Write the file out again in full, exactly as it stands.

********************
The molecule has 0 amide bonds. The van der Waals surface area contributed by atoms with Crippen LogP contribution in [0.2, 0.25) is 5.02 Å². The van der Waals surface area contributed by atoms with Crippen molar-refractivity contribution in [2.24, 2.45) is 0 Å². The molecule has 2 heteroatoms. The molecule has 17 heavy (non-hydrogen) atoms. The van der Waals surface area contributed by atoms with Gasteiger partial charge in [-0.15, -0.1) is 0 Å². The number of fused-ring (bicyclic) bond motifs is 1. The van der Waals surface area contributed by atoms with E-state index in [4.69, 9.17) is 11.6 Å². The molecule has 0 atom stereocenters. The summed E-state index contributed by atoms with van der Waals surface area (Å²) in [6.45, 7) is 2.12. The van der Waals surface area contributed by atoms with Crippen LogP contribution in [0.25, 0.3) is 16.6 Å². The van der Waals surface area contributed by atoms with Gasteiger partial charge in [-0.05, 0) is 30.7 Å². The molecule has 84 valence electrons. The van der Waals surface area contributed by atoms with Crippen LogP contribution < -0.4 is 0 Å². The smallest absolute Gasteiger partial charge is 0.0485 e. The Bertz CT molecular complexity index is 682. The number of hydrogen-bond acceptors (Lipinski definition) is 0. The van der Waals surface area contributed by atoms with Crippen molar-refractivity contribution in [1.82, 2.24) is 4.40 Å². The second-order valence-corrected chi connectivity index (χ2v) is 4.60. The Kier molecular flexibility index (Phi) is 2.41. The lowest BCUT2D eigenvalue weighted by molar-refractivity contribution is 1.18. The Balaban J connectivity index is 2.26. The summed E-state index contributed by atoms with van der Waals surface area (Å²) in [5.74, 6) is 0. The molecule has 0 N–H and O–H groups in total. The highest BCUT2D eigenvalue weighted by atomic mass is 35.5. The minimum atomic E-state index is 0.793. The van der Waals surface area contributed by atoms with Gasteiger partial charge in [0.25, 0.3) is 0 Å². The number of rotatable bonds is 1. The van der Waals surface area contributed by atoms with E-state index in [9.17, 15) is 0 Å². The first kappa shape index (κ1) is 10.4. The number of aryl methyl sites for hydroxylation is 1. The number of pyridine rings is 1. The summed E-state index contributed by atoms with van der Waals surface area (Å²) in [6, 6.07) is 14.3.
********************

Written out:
The molecule has 0 amide bonds. The van der Waals surface area contributed by atoms with Crippen LogP contribution in [0.2, 0.25) is 5.02 Å². The van der Waals surface area contributed by atoms with Crippen molar-refractivity contribution in [2.24, 2.45) is 0 Å². The molecule has 2 heteroatoms. The molecule has 17 heavy (non-hydrogen) atoms. The van der Waals surface area contributed by atoms with Gasteiger partial charge in [-0.15, -0.1) is 0 Å². The number of fused-ring (bicyclic) bond motifs is 1. The van der Waals surface area contributed by atoms with E-state index in [4.69, 9.17) is 11.6 Å². The molecule has 0 atom stereocenters. The summed E-state index contributed by atoms with van der Waals surface area (Å²) in [6.45, 7) is 2.12. The van der Waals surface area contributed by atoms with Crippen LogP contribution in [0.25, 0.3) is 16.6 Å². The van der Waals surface area contributed by atoms with Gasteiger partial charge in [-0.05, 0) is 30.7 Å². The molecule has 84 valence electrons. The van der Waals surface area contributed by atoms with Crippen LogP contribution < -0.4 is 0 Å². The smallest absolute Gasteiger partial charge is 0.0485 e. The Bertz CT molecular complexity index is 682. The number of hydrogen-bond acceptors (Lipinski definition) is 0. The van der Waals surface area contributed by atoms with Crippen molar-refractivity contribution in [1.82, 2.24) is 4.40 Å². The second-order valence-corrected chi connectivity index (χ2v) is 4.60. The Kier molecular flexibility index (Phi) is 2.41. The lowest BCUT2D eigenvalue weighted by molar-refractivity contribution is 1.18. The Balaban J connectivity index is 2.26. The summed E-state index contributed by atoms with van der Waals surface area (Å²) in [5.74, 6) is 0. The molecule has 0 N–H and O–H groups in total. The highest BCUT2D eigenvalue weighted by atomic mass is 35.5. The minimum atomic E-state index is 0.793. The van der Waals surface area contributed by atoms with Gasteiger partial charge in [0.25, 0.3) is 0 Å². The number of rotatable bonds is 1. The van der Waals surface area contributed by atoms with E-state index in [9.17, 15) is 0 Å². The first kappa shape index (κ1) is 10.4. The number of aryl methyl sites for hydroxylation is 1. The number of pyridine rings is 1. The summed E-state index contributed by atoms with van der Waals surface area (Å²) in [6, 6.07) is 14.3.